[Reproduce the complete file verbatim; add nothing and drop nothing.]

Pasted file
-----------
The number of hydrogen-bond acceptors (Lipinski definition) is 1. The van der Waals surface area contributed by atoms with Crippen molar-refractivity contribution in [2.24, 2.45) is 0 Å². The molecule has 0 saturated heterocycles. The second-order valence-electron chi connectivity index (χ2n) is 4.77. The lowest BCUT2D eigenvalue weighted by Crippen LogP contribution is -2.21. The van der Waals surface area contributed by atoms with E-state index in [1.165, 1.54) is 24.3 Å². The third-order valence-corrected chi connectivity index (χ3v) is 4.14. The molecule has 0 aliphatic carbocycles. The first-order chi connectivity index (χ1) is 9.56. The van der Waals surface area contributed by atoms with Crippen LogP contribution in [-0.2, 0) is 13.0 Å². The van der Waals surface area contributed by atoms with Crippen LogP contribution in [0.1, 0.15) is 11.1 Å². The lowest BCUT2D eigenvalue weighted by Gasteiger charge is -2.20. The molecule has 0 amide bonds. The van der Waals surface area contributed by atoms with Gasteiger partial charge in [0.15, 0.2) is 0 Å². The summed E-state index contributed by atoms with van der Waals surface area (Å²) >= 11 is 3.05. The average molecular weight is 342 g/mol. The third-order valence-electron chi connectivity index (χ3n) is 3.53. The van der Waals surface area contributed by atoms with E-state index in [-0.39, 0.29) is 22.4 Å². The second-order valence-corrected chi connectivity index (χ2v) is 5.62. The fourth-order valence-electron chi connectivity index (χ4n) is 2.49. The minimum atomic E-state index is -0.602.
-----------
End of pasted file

The number of hydrogen-bond acceptors (Lipinski definition) is 1. The van der Waals surface area contributed by atoms with Crippen molar-refractivity contribution in [2.24, 2.45) is 0 Å². The molecule has 0 saturated heterocycles. The second-order valence-electron chi connectivity index (χ2n) is 4.77. The lowest BCUT2D eigenvalue weighted by Crippen LogP contribution is -2.21. The van der Waals surface area contributed by atoms with E-state index in [1.165, 1.54) is 24.3 Å². The third-order valence-corrected chi connectivity index (χ3v) is 4.14. The molecule has 0 aliphatic carbocycles. The first-order chi connectivity index (χ1) is 9.56. The van der Waals surface area contributed by atoms with Crippen LogP contribution in [-0.2, 0) is 13.0 Å². The van der Waals surface area contributed by atoms with Crippen LogP contribution in [0.1, 0.15) is 11.1 Å². The lowest BCUT2D eigenvalue weighted by Gasteiger charge is -2.20. The molecule has 0 amide bonds. The van der Waals surface area contributed by atoms with Gasteiger partial charge in [0.15, 0.2) is 0 Å². The summed E-state index contributed by atoms with van der Waals surface area (Å²) >= 11 is 3.05. The average molecular weight is 342 g/mol. The third-order valence-electron chi connectivity index (χ3n) is 3.53. The van der Waals surface area contributed by atoms with E-state index in [-0.39, 0.29) is 22.4 Å². The second-order valence-corrected chi connectivity index (χ2v) is 5.62. The fourth-order valence-electron chi connectivity index (χ4n) is 2.49. The minimum atomic E-state index is -0.602.